While the term “Big Data” has been in common use for almost a decade, organisations are still struggling to deal with the concept as a more waves of information descend upon them in the age of connected supply chains, online customers and the Internet of Things.
Enterprises are well aware of the value in that data, says Ashutosh Bisht, Research Manager at IDC. “Big Data will be a game changer for enterprises and governments around APeJ. Enterprises across the region are adopting to Big Data and analytics for an added advantage, but most are yet to take off with full-scale implementation. And the vast majority are currently taking an ad hoc and opportunistic approach.”
Agreeing with Bisht is Marin Videnov, Innovation Solution Advisor at SAP’s Platform & Database Centre of Excellence, who believes Big Data and AI are going to be driving a number of industries in the near term. “Big Data and AI represent a tremendous opportunity in the next three to five years in various sectors such as healthcare, transportation or manufacturing, to name a few. Think of the booming self-driving car industry, the exploration of the human genome or making our cities connected, sustainable and smart.
“Even without a data lake, every company I’ve met has already enough data to start extracting meaningful insights and get on the innovation journey straight away. What is often needed is not more data but a clear strategy, vision and courage.”
Big Data’s big impact
Big Data will have a big impact on many industries. Take banking as an example. Banking is going to look very different in five years, especially as financial institutions start applying AI to their data stores and real-time operations to drive down costs and enhance the customer experience.
Likewise mining, where the information generated by autonomous vehicles has allowed the companies to rethink their businesses — specifically in areas such as safety, productivity and cost reductions.
The rural sector also sees a big potential.
According to Tom Hansen, RuralCo CIO, “Our purpose is to be here for our farmers and support them in their businesses. One of our priorities is the use of analytics so that we can look ahead to predict outcomes for our customers and make an even greater impact for them.”
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Hansen says the company wants to bring together data insights for its customers on weather, market conditions, soil conditions etc. and then use predictive analytics to show them what the best decisions would be at different times of year, based on this data and insights.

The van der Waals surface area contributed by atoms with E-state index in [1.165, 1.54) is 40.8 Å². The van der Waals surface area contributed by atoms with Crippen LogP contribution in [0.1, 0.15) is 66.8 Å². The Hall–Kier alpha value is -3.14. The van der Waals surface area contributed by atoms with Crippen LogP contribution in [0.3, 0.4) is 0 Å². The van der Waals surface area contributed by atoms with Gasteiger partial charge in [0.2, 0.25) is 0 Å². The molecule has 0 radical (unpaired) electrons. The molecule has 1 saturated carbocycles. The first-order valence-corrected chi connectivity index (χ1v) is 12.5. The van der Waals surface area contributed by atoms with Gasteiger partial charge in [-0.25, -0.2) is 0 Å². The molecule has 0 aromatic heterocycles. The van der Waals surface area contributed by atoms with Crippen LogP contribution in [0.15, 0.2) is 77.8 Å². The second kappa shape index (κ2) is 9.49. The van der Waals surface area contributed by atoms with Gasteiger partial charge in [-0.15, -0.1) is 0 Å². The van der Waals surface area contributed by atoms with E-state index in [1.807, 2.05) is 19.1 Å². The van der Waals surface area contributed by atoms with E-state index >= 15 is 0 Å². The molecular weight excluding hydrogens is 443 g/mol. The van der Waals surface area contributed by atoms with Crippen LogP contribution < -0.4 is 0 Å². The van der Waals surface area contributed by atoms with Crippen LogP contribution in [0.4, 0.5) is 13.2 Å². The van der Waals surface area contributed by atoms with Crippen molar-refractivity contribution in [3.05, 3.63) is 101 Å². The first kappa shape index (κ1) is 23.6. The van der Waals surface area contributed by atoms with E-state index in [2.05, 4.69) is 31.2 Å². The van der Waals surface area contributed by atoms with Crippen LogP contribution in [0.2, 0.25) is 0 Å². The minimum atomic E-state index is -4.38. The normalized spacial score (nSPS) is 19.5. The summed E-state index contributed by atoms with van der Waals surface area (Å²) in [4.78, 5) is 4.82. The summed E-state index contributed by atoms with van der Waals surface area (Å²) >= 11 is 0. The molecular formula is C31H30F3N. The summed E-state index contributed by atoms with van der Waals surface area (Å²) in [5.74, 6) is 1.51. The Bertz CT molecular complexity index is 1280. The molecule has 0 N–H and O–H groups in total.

He also said analytics opened up new commercial possibiities as well.
“There is huge opportunity for data services and new technologies for companies like us and our customers and we are seeing pockets of great innovation across the sector.”
However, he said, the company is yet to see this at scale. “I believe this will increase rapidly as return on investment and impact is demonstrated through proofs of concept. Data already plays a pivotal role in the agriculture industry, particularly for our business, and this will continue to be fundamental in the future of farming.
A big challenge
Implementing a Big Data strategy is not without its challenges, as SAP’s Marin points out. “Despite the market infatuation and obvious real opportunities Big Data represents, a lot of companies have failed to implement Big Data projects.
“The pace of change is overwhelming to many. The ecosystem is evolving fast, especially in the open source world, and the increasing skill gap, combined with increasingly complex hybrid IT environments, is becoming a show-stopper for a majority of Big Data initiatives.
“This complexity shifts companies’ focus from the ‘why’ to the ’what is it’ and the ’how do we actually get there’, generating a disconnect between the business objective of a project and what was actually developed.
“I see a lot of Big Data projects ending as R&D-like exploration exercises. Only a few have been driven with a productive implementation in mind from start to finish. AI, in such a difficult context, is a distant dream to many, with most companies looking to solve more prominent problems — such as the access to the data itself.”
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Part of the problem facing businesses, Marin says, is the volatility of data and companies not having a strategic view of where the information sits in the business. “I’ve heard this so many times, yet no quantity or variability of data is of any value if not analysed on time and on purpose.
“Accumulating information without having an understanding of why or how to use it is meaningless and costly. Not to mention that a very small percentage of such data is ever used. What’s more, as much as 60 per cent of that data loses its value within milliseconds.”
“What sets the most successful companies apart is their ability to steer and accelerate innovation by closely collaborating and co-innovating with a mix of technology, industry and business partners, thus continuously learning and adapting as the world around them changes.”
About The Author
Paul Wallbank is a Sydney based business writer. SAP is a is a corporate member of the Which-50 Digital Intelligence Unit. Our members provide their insights and expertise for the benefit of the Which-50 community. Membership fees apply.